by Beth Burrell
Everywhere I look, I see my parents. In line at Staples, the couple ahead of me is taking a while to pay, the cashier reaching over to push the buttons on the credit card machine for them.
I glance around for a faster line. Should I move? The elderly woman ahead turns and sees me. Flustered, she begins to hurry. She could be my mother. I decide to seem unrushed and start looking at things for sale, affording them the time they need, hoping someone would do the same for my mother. Where do I need to be that is so important?
A few minutes later, I move on to the shoe repair store. An older couple is at the counter; they don’t see or hear me come in. I wait, thinking perhaps they aren’t finished but soon realize they are. Their heads are nearly touching as they confer, engrossed in conversation. Over their heads, the owner asks to help me and they apologetically move aside, suddenly aware of me. I smile and tell him why I am there, and the couple moves on.
As I leave the store, sewn-up shoe in hand, I notice an elderly man gingerly stepping away from his car, both hands gripping his walker as he crosses the lot in my direction. I quickly scan for oncoming cars and am glad to see he has plenty of time. I feel for his measured approach, and in a flash, I see in him both my future self and my parents’ present. Am I ready for this?
I feel grateful I can still move along quickly, unencumbered and unobtrusive, to my car. Driving home, I muse about my unexpected patience with the elderly who I usually grouse about for holding me up, driving too slowly, being in my way.
Several months ago when on the phone with my parents, I learned my dad had fallen badly, banging and cutting his head. He was rushing to meet my mother at a doctor’s appointment and his foot didn’t clear the curb as he stepped up. He had dropped her by car at the door only moments before and was anxious to join her. As it turned out, she joined him at the hospital where he was taken, checked for a concussion, and cleaned up. He was fortunately okay.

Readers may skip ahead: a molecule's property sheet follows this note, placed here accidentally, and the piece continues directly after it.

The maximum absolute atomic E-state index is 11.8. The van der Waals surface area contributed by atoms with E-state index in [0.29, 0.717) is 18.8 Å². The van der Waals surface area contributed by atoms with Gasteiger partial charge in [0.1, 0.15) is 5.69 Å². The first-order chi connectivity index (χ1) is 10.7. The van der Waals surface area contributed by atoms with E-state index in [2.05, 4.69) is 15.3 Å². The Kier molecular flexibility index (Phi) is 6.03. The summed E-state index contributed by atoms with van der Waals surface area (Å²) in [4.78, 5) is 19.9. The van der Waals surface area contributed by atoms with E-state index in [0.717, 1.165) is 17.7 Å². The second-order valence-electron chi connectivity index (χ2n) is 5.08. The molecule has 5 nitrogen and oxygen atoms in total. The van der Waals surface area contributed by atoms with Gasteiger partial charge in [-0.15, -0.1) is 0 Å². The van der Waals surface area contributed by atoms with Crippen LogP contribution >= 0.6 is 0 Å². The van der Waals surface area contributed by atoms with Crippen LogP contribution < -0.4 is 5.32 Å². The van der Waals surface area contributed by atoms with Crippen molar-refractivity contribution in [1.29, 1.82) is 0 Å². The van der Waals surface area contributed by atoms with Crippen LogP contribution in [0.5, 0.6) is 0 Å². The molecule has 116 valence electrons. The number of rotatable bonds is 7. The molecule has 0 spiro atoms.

Soon after I visited them, wincing at the faded smudges of black and blue across his worn face. I asked if he remembered what happened. Was he dizzy, did he trip, or what?
“Nothing more than hurrying,” he said. He had plenty of time but wanted to get inside with Mom. I wondered if he felt the pressure of the world hurtling past, of people like me who can’t get where they’re going fast enough.
He hurries in his car too. At 82, he drives too fast, bearing down on cars in front of him, too often not signaling when he turns, thinking no one is around, what’s the difference? I’ve suggested gently and then not so, what is the downside to signaling?
I steel myself for the day when this man who finds the independence and thrill of driving so joyous, no longer being behind the wheel. Who will make that call? Who will take the keys and usher in this new, awful phase? I pray it will not be the result of an accident.
In their close calls and slower movements, I see my future. I struggle to stave it off, desperately trying to keep up with my young adult children, working out, bracing my core, refusing to bow to the twinges and aches of my age. I can do this, I think, panting. I can stay as I am, buck the odds. Be fit. Live on.
As part of this, I do my rounds in physical therapy. Several years ago while waiting for my therapist at a rehab facility, I sat and talked to an older man reading a magazine, waiting for his wife during her PT. He drove her there every time, he said, sitting while she worked, willing her body back to the one she recognized, or hoped to. He was warm and friendly, glad for a chat. He could have been my father.
Perhaps my dad 500 miles away, was sitting and waiting too while my mother had physical therapy. I wondered if he might be talking with a middle-aged woman who could have been his daughter.
About the photographer: Gwendolyn Joyce Mintz is a writer and photographer. Her work has appeared in various journals and anthologies. The author of two fiction chapbooks, Mintz is a former news writer and assistant English professor. Find her on Facebook and follow her on Twitter @gwjomi.